Landmarks: Craik-Patton House

Craik-Patton 2.1


I‘ve often said West Virginia’s rurality renders its architecture all the more stunning. In midtown Manhattan every building is a masterpiece, the architectural noise can be deafening, and buildings easily lose their character in the tumult.

The Mountain State is filled with such architectural wonders — a circumstance of booms and busts. As the extraction of oil, salt and coal have ebbed and flowed, they’ve left behind fantastic remnants of golden ages.

Join me as I explore some of the finest and most accessible architectural landmarks in West Virginia and delve into the histories their presence reveals.

The Craik-Patton House at Charleston is one of the best remaining examples of Greek Revival architecture in West Virginia. Though it bears all the hallmarks of the style as it developed in the U.S., its classical elements were imagined with the restraint typical of pre-war
western Virginia — “hardened somewhat by local interpretation,” historian James E. Harding wrote of the residence in 1975.

The house was built in 1834 for attorney James Craik, the grandson of George Washington’s family physician and the son of his secretary during his second administration. Craik soon after became an Episcopal clergyman, moved to Louisville, Ky., and sold the home to George Smith
Patton, Sr., a Confederate colonel and the grandfather of General George Smith Patton, Jr. Patton commanded troops at the battles of Scary Creek, Lewisburg, Fayetteville, Droop Mountain, and White Sulphur Springs before falling at Winchester in 1864.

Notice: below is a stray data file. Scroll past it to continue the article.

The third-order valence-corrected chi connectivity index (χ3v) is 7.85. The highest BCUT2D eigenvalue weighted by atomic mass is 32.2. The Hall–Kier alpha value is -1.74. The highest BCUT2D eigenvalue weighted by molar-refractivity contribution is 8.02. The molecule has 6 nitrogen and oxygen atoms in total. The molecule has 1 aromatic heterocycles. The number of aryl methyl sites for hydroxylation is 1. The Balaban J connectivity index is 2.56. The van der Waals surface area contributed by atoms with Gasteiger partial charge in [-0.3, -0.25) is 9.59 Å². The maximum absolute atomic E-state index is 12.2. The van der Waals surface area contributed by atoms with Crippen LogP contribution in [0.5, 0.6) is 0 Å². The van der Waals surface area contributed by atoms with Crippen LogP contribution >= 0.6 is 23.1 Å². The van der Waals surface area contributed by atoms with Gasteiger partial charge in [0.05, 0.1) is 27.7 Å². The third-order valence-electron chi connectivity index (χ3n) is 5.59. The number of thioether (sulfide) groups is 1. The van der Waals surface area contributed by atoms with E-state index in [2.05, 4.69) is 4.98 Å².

Like all Greek Revival residences, “Elm Grove,” as it was later known, drew on classical antecedents en vogue in the late 18th and early 19th centuries. It was adorned at the front with a front-facing gable atop a projecting portico supported by four massive columns, suggesting the form of a classical temple. Elm Grove was one of the first frame residences clad in clapboard in the Kanawha Valley, many of which had until then been log-built.

In 1973 the residence was rescued from demolition after a campaign to raise money led by the National Society of Colonial Dames in America and was moved from downtown Charleston to its present location along the Kanawha River at 2809 Kanawha Blvd., East, in Daniel Boone Park.

The house is open for tours Monday through Friday from 10 a.m. to 4 p.m. though is closed for lunch at noon. For more information, visit or call 304-925-5341.

By David Sibray
Photos by Paul Zuros

David Sibray is an author and historian who has specialized in the
development of West Virginia’s cultural resources. He is a member of
the board of the Preservation Alliance of West Virginia.


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